5. Zagby Marty Neumeier

I couldn’t help myself from giving Marty Neumeier a second appearance on this list. This is because his book “ZAG” is the perfect follow up to “The Brand Gap“. The title itself, “ZAG“, suggests the need for brands to stand out, to diverge from the norm, and Neumeier delivers on that premise. His insights into how to create a brand that truly stands out in a saturated market are both innovative and challenging. The core idea – ‘when everybody zigs, zag‘ – is so simple yet profoundly impactful. It sparked in me a deeper understanding of the necessity for differentiation in branding. I found myself questioning how to create branding that disrupts, that stands distinct in the minds of consumers. Reading “ZAG” really encourages you to challenge conventions and think differently, and I recommend it to anyone seeking to create brands that make a real difference in the market.

6. Start With Whyby Simon Sinek

Start With Why” by Simon Sinek was not just a book I read, but a philosophy that I wholeheartedly embraced. Sinek’s central thesis, “People don’t buy WHAT you do, they buy WHY you do it“, resonated with me on so many levels. It’s not just about the aesthetics or even the functionality of what you create, but the purpose, the vision behind it. Sinek’s framework lead me to connect on a deeper level with the brand owners I work with. Understanding their ‘why‘ has become a cornerstone in my branding approach. What’s compelling is that this book doesn’t just apply to branding, but to leadership, motivation, and life in general. “Start With Why” will challenge you to look at things on a deeper level and search for the ‘why‘ behind every decision, big or small. If that sound interesting, I’m sure you’ll enjoy the read.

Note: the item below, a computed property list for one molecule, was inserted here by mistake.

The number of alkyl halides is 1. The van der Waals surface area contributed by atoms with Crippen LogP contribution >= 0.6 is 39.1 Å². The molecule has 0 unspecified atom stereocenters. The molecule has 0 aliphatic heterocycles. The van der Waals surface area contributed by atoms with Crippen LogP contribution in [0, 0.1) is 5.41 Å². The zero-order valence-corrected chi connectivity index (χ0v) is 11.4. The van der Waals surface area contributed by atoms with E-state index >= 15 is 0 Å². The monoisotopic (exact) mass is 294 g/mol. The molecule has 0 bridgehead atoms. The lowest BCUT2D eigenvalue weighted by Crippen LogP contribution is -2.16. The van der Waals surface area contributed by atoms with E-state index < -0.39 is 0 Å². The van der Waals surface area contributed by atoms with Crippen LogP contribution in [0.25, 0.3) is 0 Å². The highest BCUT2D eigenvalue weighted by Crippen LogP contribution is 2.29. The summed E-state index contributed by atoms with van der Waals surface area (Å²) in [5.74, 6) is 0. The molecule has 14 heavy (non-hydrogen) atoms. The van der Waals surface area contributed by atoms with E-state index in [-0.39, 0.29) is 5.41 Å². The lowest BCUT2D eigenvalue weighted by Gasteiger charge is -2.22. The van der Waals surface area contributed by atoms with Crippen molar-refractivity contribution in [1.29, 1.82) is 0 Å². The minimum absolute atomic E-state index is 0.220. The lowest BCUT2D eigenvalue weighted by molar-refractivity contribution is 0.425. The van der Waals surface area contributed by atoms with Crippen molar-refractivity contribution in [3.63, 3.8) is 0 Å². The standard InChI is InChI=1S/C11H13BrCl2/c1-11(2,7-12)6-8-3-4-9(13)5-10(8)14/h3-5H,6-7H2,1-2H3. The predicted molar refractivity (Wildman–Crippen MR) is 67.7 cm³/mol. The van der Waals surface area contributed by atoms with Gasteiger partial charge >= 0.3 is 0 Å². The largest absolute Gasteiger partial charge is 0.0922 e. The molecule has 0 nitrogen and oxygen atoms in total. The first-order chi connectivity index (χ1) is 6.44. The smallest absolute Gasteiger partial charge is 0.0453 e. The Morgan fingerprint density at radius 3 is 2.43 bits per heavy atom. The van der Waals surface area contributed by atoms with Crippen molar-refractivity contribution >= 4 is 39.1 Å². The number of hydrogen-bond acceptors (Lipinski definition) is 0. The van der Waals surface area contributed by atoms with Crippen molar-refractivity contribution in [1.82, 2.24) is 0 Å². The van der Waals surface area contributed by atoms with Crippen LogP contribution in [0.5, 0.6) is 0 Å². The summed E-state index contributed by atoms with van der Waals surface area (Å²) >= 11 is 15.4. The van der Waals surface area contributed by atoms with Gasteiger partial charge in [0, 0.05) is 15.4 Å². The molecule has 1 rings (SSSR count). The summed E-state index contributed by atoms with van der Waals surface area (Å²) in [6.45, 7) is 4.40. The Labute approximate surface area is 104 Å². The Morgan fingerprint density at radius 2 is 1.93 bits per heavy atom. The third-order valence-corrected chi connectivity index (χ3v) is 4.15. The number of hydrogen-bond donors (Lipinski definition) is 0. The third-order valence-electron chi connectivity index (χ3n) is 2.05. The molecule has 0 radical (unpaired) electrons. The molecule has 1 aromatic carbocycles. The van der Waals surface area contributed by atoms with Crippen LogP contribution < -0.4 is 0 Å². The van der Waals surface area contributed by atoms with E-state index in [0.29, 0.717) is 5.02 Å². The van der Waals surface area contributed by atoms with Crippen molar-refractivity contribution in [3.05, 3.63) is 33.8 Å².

Contagious” by Jonah Berger isn’t your run-of-the-mill marketing book. It’s a dive into the mechanics of why things catch on, why certain ideas, behaviors, or products become viral.

As I delved into Berger’s STEPPS framework, which outlines the key factors behind virality, I found myself constantly reflecting on how these insights could apply to branding. The idea of ‘Social Currency‘, how the things we share affect our image, got me pondering about how we can create brands that not only appeal to consumers but also elevate their social standing.

Similarly, the concept of ‘Emotion‘, the role strong feelings play in driving people to share, challenged me to think about how we can craft brand narratives that stir powerful emotions.

Reading “Contagious” unlocks a new level of understanding about the dynamics of sharing in our interconnected world. It’s a fascinating guide for anyone keen to create brands that people feel compelled to talk about and share with others.

8. Made to Stickby Dan Heath & Chip Heath